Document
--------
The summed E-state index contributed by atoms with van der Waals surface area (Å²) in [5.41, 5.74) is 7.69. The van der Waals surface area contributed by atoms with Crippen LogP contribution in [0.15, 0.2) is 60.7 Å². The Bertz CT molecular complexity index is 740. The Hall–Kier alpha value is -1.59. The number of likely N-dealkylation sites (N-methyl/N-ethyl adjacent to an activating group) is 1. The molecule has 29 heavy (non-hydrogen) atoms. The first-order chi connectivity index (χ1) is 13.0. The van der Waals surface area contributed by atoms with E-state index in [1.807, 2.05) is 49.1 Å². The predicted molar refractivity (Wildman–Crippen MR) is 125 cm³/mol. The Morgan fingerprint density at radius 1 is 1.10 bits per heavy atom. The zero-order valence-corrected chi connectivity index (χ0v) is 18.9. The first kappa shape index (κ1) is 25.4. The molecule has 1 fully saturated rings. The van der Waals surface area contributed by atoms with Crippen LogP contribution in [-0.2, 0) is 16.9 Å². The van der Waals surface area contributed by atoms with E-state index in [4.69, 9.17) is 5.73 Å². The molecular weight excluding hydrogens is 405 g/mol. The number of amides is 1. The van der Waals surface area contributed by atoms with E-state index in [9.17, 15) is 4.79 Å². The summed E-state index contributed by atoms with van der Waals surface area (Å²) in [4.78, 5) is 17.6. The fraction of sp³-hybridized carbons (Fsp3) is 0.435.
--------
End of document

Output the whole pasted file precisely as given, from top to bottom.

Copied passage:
The summed E-state index contributed by atoms with van der Waals surface area (Å²) in [5.41, 5.74) is 7.69. The van der Waals surface area contributed by atoms with Crippen LogP contribution in [0.15, 0.2) is 60.7 Å². The Bertz CT molecular complexity index is 740. The Hall–Kier alpha value is -1.59. The number of likely N-dealkylation sites (N-methyl/N-ethyl adjacent to an activating group) is 1. The molecule has 29 heavy (non-hydrogen) atoms. The first-order chi connectivity index (χ1) is 13.0. The van der Waals surface area contributed by atoms with E-state index in [1.807, 2.05) is 49.1 Å². The predicted molar refractivity (Wildman–Crippen MR) is 125 cm³/mol. The Morgan fingerprint density at radius 1 is 1.10 bits per heavy atom. The zero-order valence-corrected chi connectivity index (χ0v) is 18.9. The first kappa shape index (κ1) is 25.4. The molecule has 1 fully saturated rings. The van der Waals surface area contributed by atoms with Crippen LogP contribution in [-0.2, 0) is 16.9 Å². The van der Waals surface area contributed by atoms with E-state index in [4.69, 9.17) is 5.73 Å². The molecular weight excluding hydrogens is 405 g/mol. The number of amides is 1. The van der Waals surface area contributed by atoms with E-state index in [9.17, 15) is 4.79 Å². The summed E-state index contributed by atoms with van der Waals surface area (Å²) in [4.78, 5) is 17.6. The fraction of sp³-hybridized carbons (Fsp3) is 0.435.